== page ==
Report: How Can Downtowns Survive MA Reopening?

For immediate release: Tuesday, May 12, 2020

New Brief Outlines Steps Needed to Ensure Small Businesses Survive Re-opening and Thrive in Post-COVID Era

Cities, towns, state must all work together to create a friendly regulatory framework and provide reopening assistance; Allowing curbside vending, mass-purchasing of PPE and testing supplies, and repurposing public spaces can help businesses adapt and stay open long term

BOSTON–The Metropolitan Area Planning Council (MAPC) today released a report outlining key steps the region must take in order to safely reopen our main streets and downtown areas so that they thrive, adapt, and enliven small business communities across Greater Boston in the new post-pandemic era.

A team of economic development planners collaborated on the brief, which gives recommendations around tactics and tools small businesses and government leaders can use in the coming weeks when emergency stay-at-home orders begin to lift and customers return to their favorite establishments.

“Small businesses are critical to local economies, and they face significant challenges in being able to survive past the early phases of this crisis,” said Betsy Cowan, lead author and Chief of Economic Development at the Metropolitan Area Planning Council (MAPC) in Boston, a regional planning agency that is helping communities navigate COVID-19 and plan for new economic realities post-quarantine. “Neighborhood businesses can be the back-bone of our reopening efforts, if our local governments and the Commonwealth provide flexible guidance, along with financial assistance, regulatory relief, and other creative support models to help them emerge even stronger.” 

Key recommendations in the brief include:

  • Economic revitalization efforts should focus on the small businesses in downtowns, main streets, and city/town squares;
  • Government leaders must help business owners acquire specialized cleaning supplies, worker protection equipment, and physical separation barriers;
  • Local officials can help small businesses with more-flexible permitting of outdoor seating, and repurposing of sidewalks and parking areas for physical distance service;
  • Translated materials, access to testing, clear signage on physical distancing, and trainings in new regulations are all tools local government and Chambers of Commerce can help provide;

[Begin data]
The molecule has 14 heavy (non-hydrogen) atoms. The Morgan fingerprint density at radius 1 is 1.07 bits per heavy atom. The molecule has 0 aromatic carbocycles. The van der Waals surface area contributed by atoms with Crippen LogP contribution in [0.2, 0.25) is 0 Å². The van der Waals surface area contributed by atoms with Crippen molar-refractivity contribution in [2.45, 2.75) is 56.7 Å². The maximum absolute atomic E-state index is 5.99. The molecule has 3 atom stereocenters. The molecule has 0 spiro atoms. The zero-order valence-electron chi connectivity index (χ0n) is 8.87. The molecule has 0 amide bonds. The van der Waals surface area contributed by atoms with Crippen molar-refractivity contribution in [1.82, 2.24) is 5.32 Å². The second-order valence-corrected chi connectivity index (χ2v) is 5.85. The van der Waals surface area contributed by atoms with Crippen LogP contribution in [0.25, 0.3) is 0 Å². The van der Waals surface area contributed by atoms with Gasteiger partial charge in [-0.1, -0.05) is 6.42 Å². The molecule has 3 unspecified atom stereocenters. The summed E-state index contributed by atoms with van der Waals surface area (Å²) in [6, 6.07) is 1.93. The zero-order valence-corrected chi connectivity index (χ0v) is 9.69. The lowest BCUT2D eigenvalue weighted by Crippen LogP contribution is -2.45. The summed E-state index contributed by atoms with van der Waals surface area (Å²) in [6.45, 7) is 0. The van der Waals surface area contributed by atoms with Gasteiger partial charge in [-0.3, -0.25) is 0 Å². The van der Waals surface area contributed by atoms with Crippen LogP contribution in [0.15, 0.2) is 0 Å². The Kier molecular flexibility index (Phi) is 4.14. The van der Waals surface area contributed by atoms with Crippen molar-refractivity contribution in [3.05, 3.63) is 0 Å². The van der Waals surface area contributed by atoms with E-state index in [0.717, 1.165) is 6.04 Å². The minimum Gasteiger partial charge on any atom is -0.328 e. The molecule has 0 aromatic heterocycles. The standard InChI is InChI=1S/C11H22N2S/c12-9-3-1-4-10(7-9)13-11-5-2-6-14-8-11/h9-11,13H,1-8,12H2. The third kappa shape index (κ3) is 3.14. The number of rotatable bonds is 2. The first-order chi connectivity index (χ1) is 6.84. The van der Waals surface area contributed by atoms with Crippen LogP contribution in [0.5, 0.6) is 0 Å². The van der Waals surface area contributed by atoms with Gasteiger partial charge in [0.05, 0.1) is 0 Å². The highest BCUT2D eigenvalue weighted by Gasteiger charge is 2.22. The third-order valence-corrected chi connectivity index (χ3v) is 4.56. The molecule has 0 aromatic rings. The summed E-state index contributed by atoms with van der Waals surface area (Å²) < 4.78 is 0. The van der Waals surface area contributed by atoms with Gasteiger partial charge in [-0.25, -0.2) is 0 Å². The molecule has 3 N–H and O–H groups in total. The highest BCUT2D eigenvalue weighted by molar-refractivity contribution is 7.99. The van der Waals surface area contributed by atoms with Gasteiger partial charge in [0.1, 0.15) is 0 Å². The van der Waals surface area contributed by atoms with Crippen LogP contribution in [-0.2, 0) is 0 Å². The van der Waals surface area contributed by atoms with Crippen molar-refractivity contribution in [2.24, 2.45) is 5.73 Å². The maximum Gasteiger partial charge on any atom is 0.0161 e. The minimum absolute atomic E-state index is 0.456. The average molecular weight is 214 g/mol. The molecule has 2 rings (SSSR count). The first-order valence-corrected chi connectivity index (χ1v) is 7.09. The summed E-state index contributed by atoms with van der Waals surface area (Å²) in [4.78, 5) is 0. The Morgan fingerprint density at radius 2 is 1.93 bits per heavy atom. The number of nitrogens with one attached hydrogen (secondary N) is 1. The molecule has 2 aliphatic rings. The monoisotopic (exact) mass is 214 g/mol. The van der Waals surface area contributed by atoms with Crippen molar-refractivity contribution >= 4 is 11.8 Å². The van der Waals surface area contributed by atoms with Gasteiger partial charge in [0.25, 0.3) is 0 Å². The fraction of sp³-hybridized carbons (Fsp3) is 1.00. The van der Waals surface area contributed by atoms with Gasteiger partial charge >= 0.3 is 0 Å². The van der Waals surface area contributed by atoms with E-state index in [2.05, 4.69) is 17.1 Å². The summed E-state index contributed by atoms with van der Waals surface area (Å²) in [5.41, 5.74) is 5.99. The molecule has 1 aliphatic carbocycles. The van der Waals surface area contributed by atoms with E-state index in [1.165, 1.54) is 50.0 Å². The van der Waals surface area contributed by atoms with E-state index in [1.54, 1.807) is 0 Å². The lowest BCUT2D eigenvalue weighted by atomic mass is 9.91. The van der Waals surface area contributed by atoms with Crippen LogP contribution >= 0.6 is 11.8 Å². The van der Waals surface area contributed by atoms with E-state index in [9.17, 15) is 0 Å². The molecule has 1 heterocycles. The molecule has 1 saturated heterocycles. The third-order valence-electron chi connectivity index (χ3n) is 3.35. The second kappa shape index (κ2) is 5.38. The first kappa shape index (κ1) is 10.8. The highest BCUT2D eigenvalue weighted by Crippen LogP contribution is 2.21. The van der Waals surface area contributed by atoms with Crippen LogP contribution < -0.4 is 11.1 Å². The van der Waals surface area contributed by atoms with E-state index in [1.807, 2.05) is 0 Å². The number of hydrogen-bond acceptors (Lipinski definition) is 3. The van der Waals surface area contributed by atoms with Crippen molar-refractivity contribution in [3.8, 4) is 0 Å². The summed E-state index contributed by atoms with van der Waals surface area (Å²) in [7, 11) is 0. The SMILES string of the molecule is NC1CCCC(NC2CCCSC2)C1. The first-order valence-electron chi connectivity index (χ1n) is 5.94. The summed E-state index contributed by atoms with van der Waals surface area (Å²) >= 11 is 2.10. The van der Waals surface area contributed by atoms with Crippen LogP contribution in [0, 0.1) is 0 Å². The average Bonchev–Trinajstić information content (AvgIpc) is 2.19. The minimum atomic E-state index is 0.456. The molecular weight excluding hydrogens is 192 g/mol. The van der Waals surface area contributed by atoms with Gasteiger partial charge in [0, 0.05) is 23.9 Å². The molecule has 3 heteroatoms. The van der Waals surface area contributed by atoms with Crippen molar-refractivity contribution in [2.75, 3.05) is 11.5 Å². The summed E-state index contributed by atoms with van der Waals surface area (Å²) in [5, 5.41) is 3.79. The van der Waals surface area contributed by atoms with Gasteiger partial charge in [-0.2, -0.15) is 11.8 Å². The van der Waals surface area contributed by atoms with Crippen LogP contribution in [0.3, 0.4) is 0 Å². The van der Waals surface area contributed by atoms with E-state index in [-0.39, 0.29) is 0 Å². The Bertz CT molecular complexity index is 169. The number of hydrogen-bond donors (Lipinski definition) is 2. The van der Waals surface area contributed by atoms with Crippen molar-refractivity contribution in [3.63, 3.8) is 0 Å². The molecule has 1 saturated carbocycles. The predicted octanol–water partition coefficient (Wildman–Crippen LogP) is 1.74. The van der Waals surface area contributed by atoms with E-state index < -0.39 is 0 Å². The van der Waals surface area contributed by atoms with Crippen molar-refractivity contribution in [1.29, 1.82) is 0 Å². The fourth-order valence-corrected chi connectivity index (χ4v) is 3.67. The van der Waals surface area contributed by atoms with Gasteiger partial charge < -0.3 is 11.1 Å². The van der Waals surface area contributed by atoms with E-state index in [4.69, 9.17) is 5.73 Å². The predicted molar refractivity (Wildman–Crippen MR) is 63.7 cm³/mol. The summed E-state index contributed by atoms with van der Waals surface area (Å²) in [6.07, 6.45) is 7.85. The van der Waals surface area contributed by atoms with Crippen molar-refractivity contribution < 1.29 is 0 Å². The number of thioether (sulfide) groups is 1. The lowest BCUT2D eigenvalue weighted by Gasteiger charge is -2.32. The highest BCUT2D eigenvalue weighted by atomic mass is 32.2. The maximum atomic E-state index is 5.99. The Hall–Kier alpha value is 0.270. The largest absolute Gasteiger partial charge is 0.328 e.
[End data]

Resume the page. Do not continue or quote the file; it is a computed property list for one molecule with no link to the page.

• Parking lots, plazas and squares should be activated for outdoor shopping, food stalls, and open air markets;
  • Effective data tracking must underpin any economic strategy, to ensure solid metrics inform decision-making in the short- and long term.

The report also strongly urges special emphasis on businesses owned by women, immigrants, and people of color, all of whom have been disproportionately affected by COVID-19 and will play a crucial role in neighborhood recovery in many areas. Many of the steps outlined in the report will allow businesses to resume close to typical levels of staffing and service, and all will require flexibility and openness on the part of localities, where standing bylaws and ordinances still reflect a pre-COVID economy.

“Helping businesses to reduce their expenses while not burdening soon-to-be-strained municipal budgets is going to be huge,” said Cowan, who added that decreased revenue from local option taxes such as meals and hotels are sure to be a significant burden on local balance sheets. She said tax abatements could help businesses in the short term, but the effect on municipal finances would have to be carefully measured and re-evaluated through every phase of reopening. “Analyzing the impact of these decisions is going to be crucial to helping municipal leaders decide which temporary measures may make sense to keep permanently.”

There are nearly 323,000 small business in Massachusetts, providing a sense of community and neighborhood identity in cities and towns statewide. MAPC has been assisting state and local leaders in their response to COVID-19 since February, and now serves on Governor Baker’s Reopening Task Force, where they hope to advocate for the future of healthy small businesses, for a modified and prepared transportation system, and for a data-driven approach to schools, jobs, food access and communication.

Tomorrow, Wednesday, March 13, MAPC will host a webinar on the white paper and invites small business owners and municipal officials to take part. To participate, visit mapc.ma/economic-webinar.

For more information on MAPC’s COVID-19 response efforts, visit mapc.org/resource-library/covid-19-resources.

Amanda Linehan
Communications Director
Metropolitan Area Planning Council
617-388-1556 (cell phone)
alinehan@mapc.org